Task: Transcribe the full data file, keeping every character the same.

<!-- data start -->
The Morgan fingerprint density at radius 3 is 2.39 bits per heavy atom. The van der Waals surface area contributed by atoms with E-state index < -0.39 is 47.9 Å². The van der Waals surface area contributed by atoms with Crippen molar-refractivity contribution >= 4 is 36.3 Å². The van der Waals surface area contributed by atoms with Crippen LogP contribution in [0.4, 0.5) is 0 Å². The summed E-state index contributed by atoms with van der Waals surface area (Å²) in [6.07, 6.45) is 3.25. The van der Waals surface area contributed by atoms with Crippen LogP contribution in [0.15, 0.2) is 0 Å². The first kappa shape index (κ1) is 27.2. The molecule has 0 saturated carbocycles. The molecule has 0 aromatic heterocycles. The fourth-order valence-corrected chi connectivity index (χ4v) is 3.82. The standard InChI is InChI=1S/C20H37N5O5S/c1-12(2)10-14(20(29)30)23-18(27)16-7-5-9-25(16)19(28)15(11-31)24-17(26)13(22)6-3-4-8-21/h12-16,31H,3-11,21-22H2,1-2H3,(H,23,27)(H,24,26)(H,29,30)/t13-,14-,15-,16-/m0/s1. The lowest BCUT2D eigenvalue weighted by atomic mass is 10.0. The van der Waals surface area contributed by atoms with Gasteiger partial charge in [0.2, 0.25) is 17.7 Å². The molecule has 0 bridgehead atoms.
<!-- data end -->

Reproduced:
The Morgan fingerprint density at radius 3 is 2.39 bits per heavy atom. The van der Waals surface area contributed by atoms with E-state index < -0.39 is 47.9 Å². The van der Waals surface area contributed by atoms with Crippen molar-refractivity contribution >= 4 is 36.3 Å². The van der Waals surface area contributed by atoms with Crippen LogP contribution in [0.4, 0.5) is 0 Å². The summed E-state index contributed by atoms with van der Waals surface area (Å²) in [6.07, 6.45) is 3.25. The van der Waals surface area contributed by atoms with Crippen LogP contribution in [0.15, 0.2) is 0 Å². The first kappa shape index (κ1) is 27.2. The molecule has 0 saturated carbocycles. The molecule has 0 aromatic heterocycles. The fourth-order valence-corrected chi connectivity index (χ4v) is 3.82. The standard InChI is InChI=1S/C20H37N5O5S/c1-12(2)10-14(20(29)30)23-18(27)16-7-5-9-25(16)19(28)15(11-31)24-17(26)13(22)6-3-4-8-21/h12-16,31H,3-11,21-22H2,1-2H3,(H,23,27)(H,24,26)(H,29,30)/t13-,14-,15-,16-/m0/s1. The lowest BCUT2D eigenvalue weighted by atomic mass is 10.0. The van der Waals surface area contributed by atoms with Gasteiger partial charge in [0.2, 0.25) is 17.7 Å². The molecule has 0 bridgehead atoms.